Moving with Pets

Moving With Pets New Orleans

Moving can be stressful if you're not prepared. One thing you should put some consideration into is how to prepare your pet for the move. You'll make the move much easier on your family and your pets if you're prepared!

Get to Know your New Neighborhood

A great way to be prepared for the move is to learn a bit more about your new neighborhood or city. Are there dog parks? Is there a pet-friendly park where you can both get a workout? Find one or two great spots where you and your pet can enjoy some outdoor time. This will help you settle in to your new town, and it'll help your pet realize that they're still a big part of your life, despite a lot of change.

Visit your Current Vet before you Leave

If you're moving too far away from your current veterinarian and you'll have to choose a new vet, it's very helpful to visit your current vet one last time. Simply mention to your veterinarian that you'd like a copy of your pet's records, including health history, vaccination history, and medications/prescriptions. Even though your new veterinarian can request these, it is helpful to have copies (especially if you need to visit a new veterinarian or emergency clinic outside of your current veterinarian's business hours). While you're at your vet's office, ask about having any medications refilled and buying additional prescription diet food, so you don't run out too quickly after your move.

Plan your Pet's Travel

Will you be flying during your move? Are you driving a long distance? Make plans for your pet's travel during the move so you're fully prepared for anything that may come up.

If flying: Research your airline's rules about transporting animals. Each airline has specific requirements and guidelines for traveling with animals, and this can vary greatly by your animal's breed and size. Also, find out how you'll need to retrieve your pet, if they will be traveling separately from you. It may be a good idea to have a member from your party go straight to the baggage claim area so your pet isn't waiting too long, and you can check on him/her after the flight.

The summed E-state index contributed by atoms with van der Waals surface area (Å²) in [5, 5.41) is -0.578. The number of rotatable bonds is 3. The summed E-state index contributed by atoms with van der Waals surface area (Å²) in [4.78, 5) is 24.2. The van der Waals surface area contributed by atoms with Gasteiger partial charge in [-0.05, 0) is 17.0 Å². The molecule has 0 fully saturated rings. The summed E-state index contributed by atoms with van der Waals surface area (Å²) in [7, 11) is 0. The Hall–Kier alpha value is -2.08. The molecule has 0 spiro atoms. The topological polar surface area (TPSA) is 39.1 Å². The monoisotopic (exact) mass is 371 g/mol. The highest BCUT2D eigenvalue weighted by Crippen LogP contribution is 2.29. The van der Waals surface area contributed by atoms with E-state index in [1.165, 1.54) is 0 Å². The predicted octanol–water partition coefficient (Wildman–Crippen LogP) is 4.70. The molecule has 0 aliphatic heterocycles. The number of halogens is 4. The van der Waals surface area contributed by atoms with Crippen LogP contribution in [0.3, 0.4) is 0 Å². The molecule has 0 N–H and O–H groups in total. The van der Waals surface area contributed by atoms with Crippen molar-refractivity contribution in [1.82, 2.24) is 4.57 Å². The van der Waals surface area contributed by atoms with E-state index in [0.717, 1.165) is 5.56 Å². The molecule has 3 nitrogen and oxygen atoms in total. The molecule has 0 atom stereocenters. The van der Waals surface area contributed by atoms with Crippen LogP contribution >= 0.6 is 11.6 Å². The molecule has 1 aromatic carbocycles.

If driving: Shorter drives aren't as much of a big deal as longer drives. If you'll be on the road for a long duration, it may be a good idea to plan some pull-over spots for your pet to stretch their legs, use the restroom, and get some water. Plan your route, and find some safe, pet-friendly places to stop. Also, make sure you have a safe way for your pet to travel in the car. If your pet isn't used to traveling in a car, they may become stressed out. Having favorite toys, blankets, beds, or crates can be very helpful in reducing travel stress. If you'll be staying at a hotel at some point along the journey, make sure you find a pet-friendly hotel.

Help your Pet Settle In

When you get to your new home, spend a little time helping your cat or dog settle in! Show them around the house and let them explore. If your new yard is fenced in, let them run, sniff, and roll around. If your yard isn't fenced, leash them and take them on a walk. They'll love the chance to explore their new yard while bonding with you. Pets can become easily stressed in a new environment, so it'll be beneficial if they know they're still important to you. Keep in mind, some animals may have accidents in a new environment, especially if they are typically nervous or very territorial. Be patient, and remember that you may have to work to reinforce some old house-training behaviors in their new home.

Many animals enjoy having a little "spot" that's all theirs. It can be helpful to set up a little spot with their bed right as you arrive, so they know that they have a place in your new home.

Update Microchips & Pet Registries

Pets can become easily confused in a new neighborhood, so if your pet breaks loose, it's important to have microchips and lost pet registries updated with your new information. Make sure you contact your vet or microchip registration company with your new address, and confirm that your phone number is up to date. Also, make sure your pet's collar or harness has a tag with the correct contact information (at least a phone number).

Have Some Fun!

Moving can be stressful, so don't forget to take some time out to play and show your pet some love. They'll feel more relaxed, and you will too. Contact Hug-Condon today to get help with planning or reserving your move!

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